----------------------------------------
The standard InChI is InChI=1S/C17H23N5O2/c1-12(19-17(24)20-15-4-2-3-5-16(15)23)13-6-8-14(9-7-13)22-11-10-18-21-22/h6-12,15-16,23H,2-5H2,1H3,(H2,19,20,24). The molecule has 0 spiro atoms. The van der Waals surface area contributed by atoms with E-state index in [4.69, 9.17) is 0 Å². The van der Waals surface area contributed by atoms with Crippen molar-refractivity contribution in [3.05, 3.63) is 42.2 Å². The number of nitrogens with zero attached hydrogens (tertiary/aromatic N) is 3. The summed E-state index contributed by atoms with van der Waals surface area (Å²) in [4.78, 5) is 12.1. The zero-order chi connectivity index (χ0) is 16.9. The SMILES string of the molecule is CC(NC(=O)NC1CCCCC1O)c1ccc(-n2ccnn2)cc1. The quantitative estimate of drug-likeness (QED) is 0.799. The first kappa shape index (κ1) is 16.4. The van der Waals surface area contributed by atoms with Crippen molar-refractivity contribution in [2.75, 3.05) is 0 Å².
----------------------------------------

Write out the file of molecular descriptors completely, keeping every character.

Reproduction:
The standard InChI is InChI=1S/C17H23N5O2/c1-12(19-17(24)20-15-4-2-3-5-16(15)23)13-6-8-14(9-7-13)22-11-10-18-21-22/h6-12,15-16,23H,2-5H2,1H3,(H2,19,20,24). The molecule has 0 spiro atoms. The van der Waals surface area contributed by atoms with E-state index in [4.69, 9.17) is 0 Å². The van der Waals surface area contributed by atoms with Crippen molar-refractivity contribution in [3.05, 3.63) is 42.2 Å². The number of nitrogens with zero attached hydrogens (tertiary/aromatic N) is 3. The summed E-state index contributed by atoms with van der Waals surface area (Å²) in [4.78, 5) is 12.1. The zero-order chi connectivity index (χ0) is 16.9. The SMILES string of the molecule is CC(NC(=O)NC1CCCCC1O)c1ccc(-n2ccnn2)cc1. The quantitative estimate of drug-likeness (QED) is 0.799. The first kappa shape index (κ1) is 16.4. The van der Waals surface area contributed by atoms with Crippen molar-refractivity contribution in [2.75, 3.05) is 0 Å².